Noted as being age 30 (younger than his actual age of 36) the recorder simply wrote ‘Eurp‘ (European) and ‘Chr‘ (Christian) afterwards. Generally referring to nationality and religious denomination, Alfred may have been elusive with handing over his personal details. This may mean that the Police had no other option than to choose broad categories based on the way he looked. They further specified that he could read and write and that his occupation was a jeweller. He was charged with being in the unlawful possession of a gold opal brooch.

Most interestingly, the Police also listed the personal property he had with him; a knife, a matchbox containing small stones and a walking stick. While the presence of the knife is fairly explanatory, the other two objects raise considerable thought. The walking stick may have been used to assist him with walking (perhaps indicating he suffered from an injury or limp) or it may have been used as an accessory which was common during this time. If the former, it calls into question his ability to travel long distances, some of which may have been on foot.

The matchbox on the other hand is curious. The stones must have been of some importance for them to be kept the way they were. This does not necessarily mean they had monetary value but they must have had some meaning. What were they? What was the significance to Alfred? Were the stones used as guides to identify various rocks? Were they simply a collection of interesting finds that he wished to keep?

Alfred was brought to the Police Court that day and pleaded guilty before the Resident Magistrate Mr J. M. Finnerty. Where the Occurrence Book offers no further detail, the newspapers do. Headed ‘From Drink to Crime‘ Alfred’s employer, James Robertson, was called to give evidence as to his character.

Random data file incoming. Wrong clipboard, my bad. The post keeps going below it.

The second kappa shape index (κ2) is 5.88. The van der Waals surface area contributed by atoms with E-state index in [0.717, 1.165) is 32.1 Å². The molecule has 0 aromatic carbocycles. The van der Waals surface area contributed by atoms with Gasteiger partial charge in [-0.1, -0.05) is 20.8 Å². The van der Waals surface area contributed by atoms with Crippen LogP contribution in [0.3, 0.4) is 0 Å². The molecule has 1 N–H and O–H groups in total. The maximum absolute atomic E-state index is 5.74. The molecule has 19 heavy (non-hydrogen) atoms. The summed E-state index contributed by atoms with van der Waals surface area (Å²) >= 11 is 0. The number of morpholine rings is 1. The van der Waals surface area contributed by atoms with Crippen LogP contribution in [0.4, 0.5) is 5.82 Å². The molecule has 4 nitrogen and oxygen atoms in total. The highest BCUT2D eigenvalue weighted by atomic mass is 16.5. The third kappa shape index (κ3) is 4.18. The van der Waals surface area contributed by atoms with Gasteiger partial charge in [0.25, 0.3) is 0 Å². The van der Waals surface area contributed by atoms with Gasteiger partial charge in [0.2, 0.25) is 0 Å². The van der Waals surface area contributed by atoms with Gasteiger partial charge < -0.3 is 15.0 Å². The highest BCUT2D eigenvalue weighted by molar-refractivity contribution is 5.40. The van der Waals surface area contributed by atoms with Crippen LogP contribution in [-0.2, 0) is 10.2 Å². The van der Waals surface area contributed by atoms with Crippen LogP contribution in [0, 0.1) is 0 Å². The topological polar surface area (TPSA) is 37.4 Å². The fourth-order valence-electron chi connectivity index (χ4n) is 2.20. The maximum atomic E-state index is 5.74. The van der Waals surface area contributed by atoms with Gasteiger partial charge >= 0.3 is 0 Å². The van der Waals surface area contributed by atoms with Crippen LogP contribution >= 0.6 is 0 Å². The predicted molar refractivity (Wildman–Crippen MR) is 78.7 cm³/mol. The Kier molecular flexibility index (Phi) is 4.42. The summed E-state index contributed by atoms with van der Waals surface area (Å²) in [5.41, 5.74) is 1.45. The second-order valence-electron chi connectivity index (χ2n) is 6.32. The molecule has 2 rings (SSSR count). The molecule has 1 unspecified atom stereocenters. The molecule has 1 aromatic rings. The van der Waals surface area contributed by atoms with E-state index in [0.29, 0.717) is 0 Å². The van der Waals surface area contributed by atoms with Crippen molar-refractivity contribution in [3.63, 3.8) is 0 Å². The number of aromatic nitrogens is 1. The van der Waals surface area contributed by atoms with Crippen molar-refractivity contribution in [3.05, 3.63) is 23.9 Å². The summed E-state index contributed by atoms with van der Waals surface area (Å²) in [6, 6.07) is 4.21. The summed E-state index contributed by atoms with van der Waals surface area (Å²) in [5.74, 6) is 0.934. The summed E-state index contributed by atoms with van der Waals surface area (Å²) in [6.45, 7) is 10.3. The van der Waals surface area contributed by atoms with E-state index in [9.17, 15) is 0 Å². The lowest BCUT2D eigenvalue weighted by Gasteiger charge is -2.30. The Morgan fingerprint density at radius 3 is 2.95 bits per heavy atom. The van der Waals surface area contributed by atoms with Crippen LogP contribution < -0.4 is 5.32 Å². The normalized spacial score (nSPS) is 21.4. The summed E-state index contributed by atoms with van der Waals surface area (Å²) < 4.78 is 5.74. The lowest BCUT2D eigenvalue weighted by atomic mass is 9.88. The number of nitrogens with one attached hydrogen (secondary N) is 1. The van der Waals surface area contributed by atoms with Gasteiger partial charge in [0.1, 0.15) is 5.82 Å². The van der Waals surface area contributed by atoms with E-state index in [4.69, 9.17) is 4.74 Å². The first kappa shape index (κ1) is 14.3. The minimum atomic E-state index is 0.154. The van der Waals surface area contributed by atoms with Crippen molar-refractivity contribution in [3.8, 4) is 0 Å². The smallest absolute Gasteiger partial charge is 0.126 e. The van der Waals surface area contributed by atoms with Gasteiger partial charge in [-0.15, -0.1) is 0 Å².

James Robertson

The testimony must have helped. He was again discharged under the First Offender’s Act (I assume they did not know this had already been used at Mt Malcolm) and was ordered to repay twelve shillings and six pence to the pawnbroker he pawned the brooch too.

After this incident, Alfred left Boulder and headed north to Kookynie. Trouble again followed him and in November 1903 he was committed for trial, accused of garroting an engineer named Charles Sewell and stealing eight shillings and three pence from him. At the time there must have been an increase in garroting cases (strangling someone with the use of wire or cord) as the sensationalist newspaper ‘Truth’ declared there was a “garroting epidemic“. Alfred was once again acquitted.

Divide

While Alfred was travelling from place to place, trying to find his footing and getting into a little trouble with the Police, Ernest Bradbury was quiet. In fact, he was so unobtrusive that attempting to confirm where he came from has been incredibly difficult.

Of a similar age to Alfred, Ernest was also likely born in the late 1860s. His name was most often recorded as ‘Ernest Bradbury’ but some scant records indicate that his middle name was William. It appears to have been rarely used.